Quantifying cooling system

Quantifying cooling

A few months ago +Neil Darlow mentioned that he had replaced his Mendel90 fan with a quiet version and it seemed to give better cooling results. This made me curious because quieter fans of the same dimensions generally spin slower and produce less airflow. So I purchased one to compare but then realised I had no better way of judging its efficacy than holding my finger in the air stream to feel the breeze. With these two fans it was too close to call.

After a bit of Googling I found that an easy way to measure localised airflow is with a hot wire anemometer. These heat a wire by passing a current through it and then measure how much the airflow cools it. The current and voltage can be used to determine both the resistance and the power dissipation using Ohm’s law. The resistance can then be used to determine the temperature knowing the thermal coefficient of the metal that the wire is made from. The extra heat loss due to the airflow is proportional to the square root of the flow rate.

A popular circuit configuration is a constant temperature anemometer as described here, but note the op-amp inputs are labelled incorrectly. An op-amp is used to adjust the voltage across a Wheatstone bridge to keep it in balance. The bridge consists of three fixed resistors and the hot wire, so when it is balanced the wire has a known fixed resistance determined by the other three. Because the power is controlled to keep the resistance constant it follows that the temperature of the wire is constant. The voltage on the bridge can then be used as a measure of the heat carried away by the airflow.

Tungsten is commonly used for the hot wire, presumably because it has a reasonably high resistivity, temperature coefficient and resists oxidisation. I hatched a plan to use a small light bulb with the glass removed, mount it on the bed of a printer and move it around under the fan duct to plot a map of the airflow.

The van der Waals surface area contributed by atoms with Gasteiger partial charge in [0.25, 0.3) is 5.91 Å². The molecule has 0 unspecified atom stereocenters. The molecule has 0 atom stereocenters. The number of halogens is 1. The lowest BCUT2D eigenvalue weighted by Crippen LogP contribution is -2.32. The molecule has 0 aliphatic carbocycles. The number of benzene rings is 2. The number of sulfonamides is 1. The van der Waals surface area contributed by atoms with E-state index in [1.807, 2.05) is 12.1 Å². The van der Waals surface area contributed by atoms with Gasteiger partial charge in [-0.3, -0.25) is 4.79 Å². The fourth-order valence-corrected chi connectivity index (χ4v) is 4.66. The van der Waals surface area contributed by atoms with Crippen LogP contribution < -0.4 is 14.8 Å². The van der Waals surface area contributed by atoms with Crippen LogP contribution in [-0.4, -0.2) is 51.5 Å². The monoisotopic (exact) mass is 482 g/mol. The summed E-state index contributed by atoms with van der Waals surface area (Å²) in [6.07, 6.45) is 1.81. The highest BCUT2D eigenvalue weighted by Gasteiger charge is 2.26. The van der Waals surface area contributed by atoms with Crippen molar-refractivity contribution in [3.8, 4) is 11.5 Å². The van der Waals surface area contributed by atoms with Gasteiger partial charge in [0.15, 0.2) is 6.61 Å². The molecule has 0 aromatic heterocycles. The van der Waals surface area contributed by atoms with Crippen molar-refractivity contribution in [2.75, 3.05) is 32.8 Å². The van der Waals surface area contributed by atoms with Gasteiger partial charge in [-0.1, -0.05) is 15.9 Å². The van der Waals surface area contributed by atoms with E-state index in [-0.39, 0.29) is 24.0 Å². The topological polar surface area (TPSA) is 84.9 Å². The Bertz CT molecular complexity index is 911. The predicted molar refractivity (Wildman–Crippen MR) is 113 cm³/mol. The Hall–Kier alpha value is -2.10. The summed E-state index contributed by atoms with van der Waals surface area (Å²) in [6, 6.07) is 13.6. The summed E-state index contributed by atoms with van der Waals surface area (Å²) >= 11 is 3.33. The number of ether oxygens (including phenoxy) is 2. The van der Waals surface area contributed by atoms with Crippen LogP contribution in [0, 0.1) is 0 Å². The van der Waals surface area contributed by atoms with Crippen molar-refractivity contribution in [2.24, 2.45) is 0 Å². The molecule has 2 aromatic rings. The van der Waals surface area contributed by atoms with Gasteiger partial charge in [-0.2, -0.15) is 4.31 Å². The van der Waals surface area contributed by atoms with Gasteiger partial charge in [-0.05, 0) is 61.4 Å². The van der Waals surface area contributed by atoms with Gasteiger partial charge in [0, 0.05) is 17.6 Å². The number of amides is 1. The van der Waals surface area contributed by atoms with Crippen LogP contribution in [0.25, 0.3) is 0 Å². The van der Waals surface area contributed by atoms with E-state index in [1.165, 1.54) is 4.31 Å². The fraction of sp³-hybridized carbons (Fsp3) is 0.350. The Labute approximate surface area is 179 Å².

This is a small 12V 0.8W bulb. Its cold resistance is about 15Ω but more than ten times that when hot. This is why bulbs take a massive surge current for a few milliseconds when they are switched on.

I was wondering about how I was going to calibrate the airflow reading but then realised that the flow rate is not actually what I am interested in. It is the cooling effect the airflow has, which is what I am directly measuring. The result is simply the extra power needed to maintain a target temperature and is a measure how fast the bulb filament is being cooled. So rather than an anemometer I decided to call it a coolometer. Unfortunately Futurama used that name first. Rather than displaying megafonzies mine displays milliwatts!

About The Author

Ibrar Ayyub

I am an experienced technical writer holding a Master's degree in computer science from BZU Multan, Pakistan University. With a background spanning various industries, particularly in home automation and engineering, I have honed my skills in crafting clear and concise content. Proficient in leveraging infographics and diagrams, I strive to simplify complex concepts for readers. My strength lies in thorough research and presenting information in a structured and logical format.

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